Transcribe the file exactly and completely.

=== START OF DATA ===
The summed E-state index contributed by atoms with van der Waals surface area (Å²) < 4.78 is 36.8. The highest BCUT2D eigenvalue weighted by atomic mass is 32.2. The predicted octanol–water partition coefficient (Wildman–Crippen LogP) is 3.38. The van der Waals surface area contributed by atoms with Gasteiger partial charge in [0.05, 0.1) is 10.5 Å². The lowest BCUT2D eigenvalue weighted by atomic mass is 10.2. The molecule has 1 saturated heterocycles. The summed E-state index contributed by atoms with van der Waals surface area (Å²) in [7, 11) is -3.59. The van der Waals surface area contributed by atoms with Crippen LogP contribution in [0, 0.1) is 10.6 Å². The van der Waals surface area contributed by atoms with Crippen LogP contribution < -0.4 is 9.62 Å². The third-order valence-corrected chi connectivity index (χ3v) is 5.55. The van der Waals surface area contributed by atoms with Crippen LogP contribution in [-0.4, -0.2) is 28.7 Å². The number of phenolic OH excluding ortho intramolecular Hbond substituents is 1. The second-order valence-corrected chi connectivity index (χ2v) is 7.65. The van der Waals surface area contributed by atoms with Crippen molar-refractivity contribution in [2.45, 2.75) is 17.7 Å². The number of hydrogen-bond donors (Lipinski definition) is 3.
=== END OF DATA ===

The summed E-state index contributed by atoms with van der Waals surface area (Å²) < 4.78 is 36.8. The highest BCUT2D eigenvalue weighted by atomic mass is 32.2. The predicted octanol–water partition coefficient (Wildman–Crippen LogP) is 3.38. The van der Waals surface area contributed by atoms with Gasteiger partial charge in [0.05, 0.1) is 10.5 Å². The lowest BCUT2D eigenvalue weighted by atomic mass is 10.2. The molecule has 1 saturated heterocycles. The summed E-state index contributed by atoms with van der Waals surface area (Å²) in [7, 11) is -3.59. The van der Waals surface area contributed by atoms with Crippen LogP contribution in [0, 0.1) is 10.6 Å². The van der Waals surface area contributed by atoms with Crippen LogP contribution < -0.4 is 9.62 Å². The third-order valence-corrected chi connectivity index (χ3v) is 5.55. The van der Waals surface area contributed by atoms with Crippen LogP contribution in [-0.4, -0.2) is 28.7 Å². The number of phenolic OH excluding ortho intramolecular Hbond substituents is 1. The second-order valence-corrected chi connectivity index (χ2v) is 7.65. The van der Waals surface area contributed by atoms with Crippen molar-refractivity contribution in [2.45, 2.75) is 17.7 Å². The number of hydrogen-bond donors (Lipinski definition) is 3.